Student No. 1: Natasha Wright, a baking-company salesperson, lives in Colorado Springs with her husband (an Army soldier) and their two little boys.
DIsaster: When Brian left for Iraq, she tried her best to use the grill that had been his domain. Natasha was determined to cook burgers for her kids, but she just couldn’t get the grill going.
Hope: “Maybe I’m not meant to celebrate life with grilled food unless my husband is home,” she wrote, adding that if we could help her become a grilling expert, she’d be “the envy of the cul-de-sac.”
Buy the right meat. Brisket has the perfect mix of lean and fat to make a juicy burger. For uniform texture, ask your butcher to grind it twice for you.
Don’t overwork it. You really don’t even need to add salt and pepper to the meat; all the action is in the toppings. Also, let the patties rest before cooking. Otherwise they’ll be chewy.
Start with a clean cooking grate. Dirt makes food taste bad and makes it stick.
Cook it hot. Heat the grill to between 450° and 550°. Cold burgers on a cold grill are going to stick every time.
Create a nonstick cooking surface. When the cooking grate is hot, wipe it quickly and carefully with an oiled square of several folded paper towels.
The student: Santa Barbara firefighter Matt Osborne.
The disaster: Osborne incinerated some ribs one Super Bowl at the firehouse while leaving them unattended to watch the game with his coworkers. The next morning, he tossed the smoker’s mangled remains into the station’s dumpster and nearly set it on fire.
The hope: Redemption. "The entire event still haunts me today," he wrote. "It has been six years and the guys still bring it up."
Never walk away from your grill. Out of sight, out of mind; you’re going to have something burn every single time.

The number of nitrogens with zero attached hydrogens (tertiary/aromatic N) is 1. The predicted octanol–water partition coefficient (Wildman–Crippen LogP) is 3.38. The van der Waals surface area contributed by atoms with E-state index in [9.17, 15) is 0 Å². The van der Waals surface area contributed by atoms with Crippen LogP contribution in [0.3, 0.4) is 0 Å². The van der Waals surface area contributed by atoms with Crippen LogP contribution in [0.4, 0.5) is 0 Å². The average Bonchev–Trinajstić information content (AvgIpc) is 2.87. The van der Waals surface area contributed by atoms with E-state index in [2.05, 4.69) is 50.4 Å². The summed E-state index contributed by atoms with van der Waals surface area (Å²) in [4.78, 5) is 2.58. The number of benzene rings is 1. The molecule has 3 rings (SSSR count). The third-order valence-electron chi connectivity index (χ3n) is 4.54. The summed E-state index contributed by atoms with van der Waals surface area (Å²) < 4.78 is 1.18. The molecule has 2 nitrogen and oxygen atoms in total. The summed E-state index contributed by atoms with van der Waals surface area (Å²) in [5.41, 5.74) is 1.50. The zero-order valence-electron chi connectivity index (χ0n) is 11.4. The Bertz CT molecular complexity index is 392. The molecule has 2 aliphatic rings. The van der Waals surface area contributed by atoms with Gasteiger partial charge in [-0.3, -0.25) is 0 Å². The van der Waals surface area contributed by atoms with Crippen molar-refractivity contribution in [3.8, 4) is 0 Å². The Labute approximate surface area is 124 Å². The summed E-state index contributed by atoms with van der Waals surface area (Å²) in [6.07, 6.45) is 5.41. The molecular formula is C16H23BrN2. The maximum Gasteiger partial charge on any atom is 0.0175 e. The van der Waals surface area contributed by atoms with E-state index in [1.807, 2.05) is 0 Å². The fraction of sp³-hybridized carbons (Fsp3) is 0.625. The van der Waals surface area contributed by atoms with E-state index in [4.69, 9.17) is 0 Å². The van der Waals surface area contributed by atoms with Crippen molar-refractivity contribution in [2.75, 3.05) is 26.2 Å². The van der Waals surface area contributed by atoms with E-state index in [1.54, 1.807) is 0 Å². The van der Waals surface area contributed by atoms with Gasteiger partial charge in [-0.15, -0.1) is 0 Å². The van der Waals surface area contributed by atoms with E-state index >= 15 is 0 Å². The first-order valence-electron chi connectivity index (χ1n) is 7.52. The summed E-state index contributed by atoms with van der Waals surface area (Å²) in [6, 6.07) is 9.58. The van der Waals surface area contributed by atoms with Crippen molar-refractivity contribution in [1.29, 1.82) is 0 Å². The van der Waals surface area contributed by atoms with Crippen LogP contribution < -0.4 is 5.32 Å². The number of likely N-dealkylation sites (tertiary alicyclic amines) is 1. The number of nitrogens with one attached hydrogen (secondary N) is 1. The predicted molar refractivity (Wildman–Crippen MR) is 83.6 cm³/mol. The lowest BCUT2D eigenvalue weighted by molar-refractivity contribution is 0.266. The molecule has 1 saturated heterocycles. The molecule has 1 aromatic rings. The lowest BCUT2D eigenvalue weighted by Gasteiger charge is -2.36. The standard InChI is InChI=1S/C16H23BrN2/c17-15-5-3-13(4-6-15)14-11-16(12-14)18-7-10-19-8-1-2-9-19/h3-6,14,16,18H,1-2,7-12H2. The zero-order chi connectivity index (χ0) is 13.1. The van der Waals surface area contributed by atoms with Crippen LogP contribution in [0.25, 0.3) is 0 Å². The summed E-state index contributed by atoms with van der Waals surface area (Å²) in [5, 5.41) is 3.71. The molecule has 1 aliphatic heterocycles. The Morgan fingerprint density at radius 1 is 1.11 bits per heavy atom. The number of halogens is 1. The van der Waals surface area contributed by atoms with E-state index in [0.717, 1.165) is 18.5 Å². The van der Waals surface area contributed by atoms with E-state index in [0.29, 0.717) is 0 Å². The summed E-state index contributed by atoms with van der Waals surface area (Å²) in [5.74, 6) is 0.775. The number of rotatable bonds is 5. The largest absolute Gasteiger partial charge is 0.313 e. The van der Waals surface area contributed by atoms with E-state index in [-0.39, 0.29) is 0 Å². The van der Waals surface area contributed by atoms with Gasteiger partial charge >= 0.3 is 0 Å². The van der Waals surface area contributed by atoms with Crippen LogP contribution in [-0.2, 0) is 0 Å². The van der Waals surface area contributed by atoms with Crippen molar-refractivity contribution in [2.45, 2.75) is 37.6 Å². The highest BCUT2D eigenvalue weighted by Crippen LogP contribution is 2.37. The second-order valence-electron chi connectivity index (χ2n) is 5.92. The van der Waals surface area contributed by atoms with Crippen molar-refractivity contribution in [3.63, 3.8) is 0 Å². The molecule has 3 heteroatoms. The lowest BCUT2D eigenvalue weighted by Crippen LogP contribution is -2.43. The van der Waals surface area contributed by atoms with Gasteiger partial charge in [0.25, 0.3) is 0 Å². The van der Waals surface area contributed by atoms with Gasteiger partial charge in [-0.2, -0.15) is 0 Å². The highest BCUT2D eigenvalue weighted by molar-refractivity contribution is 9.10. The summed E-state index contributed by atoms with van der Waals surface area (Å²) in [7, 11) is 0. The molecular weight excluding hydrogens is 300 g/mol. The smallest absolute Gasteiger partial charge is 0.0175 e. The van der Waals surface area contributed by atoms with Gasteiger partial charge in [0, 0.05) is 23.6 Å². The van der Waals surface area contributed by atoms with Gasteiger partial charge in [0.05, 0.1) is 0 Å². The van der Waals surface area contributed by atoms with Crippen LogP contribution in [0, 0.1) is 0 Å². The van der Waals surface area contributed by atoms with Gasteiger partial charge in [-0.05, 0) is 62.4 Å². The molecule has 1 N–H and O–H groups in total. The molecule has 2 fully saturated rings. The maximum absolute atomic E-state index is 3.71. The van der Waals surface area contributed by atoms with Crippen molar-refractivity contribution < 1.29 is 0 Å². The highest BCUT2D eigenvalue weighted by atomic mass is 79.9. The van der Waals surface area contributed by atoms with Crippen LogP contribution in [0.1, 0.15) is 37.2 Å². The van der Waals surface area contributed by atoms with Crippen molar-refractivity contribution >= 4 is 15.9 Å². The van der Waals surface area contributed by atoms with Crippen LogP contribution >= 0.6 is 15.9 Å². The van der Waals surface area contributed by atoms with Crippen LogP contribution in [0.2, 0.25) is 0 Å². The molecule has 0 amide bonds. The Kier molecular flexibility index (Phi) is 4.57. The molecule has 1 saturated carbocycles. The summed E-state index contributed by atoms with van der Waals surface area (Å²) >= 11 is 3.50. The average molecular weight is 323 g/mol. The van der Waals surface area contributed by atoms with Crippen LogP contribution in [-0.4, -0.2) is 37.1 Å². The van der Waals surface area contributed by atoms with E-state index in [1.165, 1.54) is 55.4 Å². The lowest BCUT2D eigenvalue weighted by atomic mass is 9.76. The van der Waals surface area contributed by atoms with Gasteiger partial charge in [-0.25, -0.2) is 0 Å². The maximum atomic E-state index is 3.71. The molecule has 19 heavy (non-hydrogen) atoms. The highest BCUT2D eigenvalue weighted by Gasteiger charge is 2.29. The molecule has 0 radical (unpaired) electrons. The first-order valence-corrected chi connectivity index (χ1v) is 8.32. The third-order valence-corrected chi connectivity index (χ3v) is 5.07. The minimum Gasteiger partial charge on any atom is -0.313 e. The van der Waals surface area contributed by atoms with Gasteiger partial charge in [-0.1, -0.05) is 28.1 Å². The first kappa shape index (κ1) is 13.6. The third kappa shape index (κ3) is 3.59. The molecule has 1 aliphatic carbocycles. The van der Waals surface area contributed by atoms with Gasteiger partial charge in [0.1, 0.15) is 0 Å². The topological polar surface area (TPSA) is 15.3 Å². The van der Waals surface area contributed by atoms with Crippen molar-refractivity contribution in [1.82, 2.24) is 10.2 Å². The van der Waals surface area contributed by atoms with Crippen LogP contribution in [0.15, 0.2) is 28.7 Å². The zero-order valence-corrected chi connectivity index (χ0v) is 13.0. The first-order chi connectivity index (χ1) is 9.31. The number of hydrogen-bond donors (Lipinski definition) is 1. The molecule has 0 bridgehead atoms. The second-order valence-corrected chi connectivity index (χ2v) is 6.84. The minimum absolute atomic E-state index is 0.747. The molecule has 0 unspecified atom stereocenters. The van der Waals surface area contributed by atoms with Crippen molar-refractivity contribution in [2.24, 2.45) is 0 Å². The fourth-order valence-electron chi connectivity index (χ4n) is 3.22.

Pack dry rub onto the meat. The little bits of fat on the meat’s surface are going to melt to form a nice crust.
Cook over the cool zone. Large cuts like ribs will burn over direct heat. To create a cool, indirect-heat zone, bank the lit coals to one side of the firegrate, leaving the other side empty. The empty side is your cool zone. On a gas grill, turn one burner off and put the ribs over it; then lower the other burners to get the right heat.
Use a water-filled drip pan. Put this in the empty section to catch the fat as it melts, preventing flare-ups.
The student: Martin Sweetman of Mountain View, California.
The disaster: When Joan Sweetman went back to college after 25 years of marriage to husband Martin, a director at a software company, it became his job to cook dinner one night a week.
When he tried to grill chicken breasts, he doused them with so much salt and cooked them for so long that they turned into jerky. "Even a steak knife wasn’t sharp enough to cut these babies," wrote Joan.
The hope: A tried-and-true technique. "He needs more help than I can give ― please!"
Add moisture. Brine your chicken using a solution of salt, sugar, and seasonings. The meat will plump up and absorb the seasonings, so the flavor isn’t just on the skin. (This also works really well for pork and short ribs.)
Set up two heat zones. Create a hot zone and a medium to low zone. One mistake people make is grilling thicker cuts, like bone-in chicken and pork chops, over direct high heat. They’ll burn on the outside and stay raw inside.
Start the chicken skin side down. To get crispy, golden skin, put it skin side down over the hot zone and let it turn a nice, golden brown. Then flip it over onto the medium zone to finish cooking.
Make your own barbecue sauce. It’s easy and you’ll look like a rock star.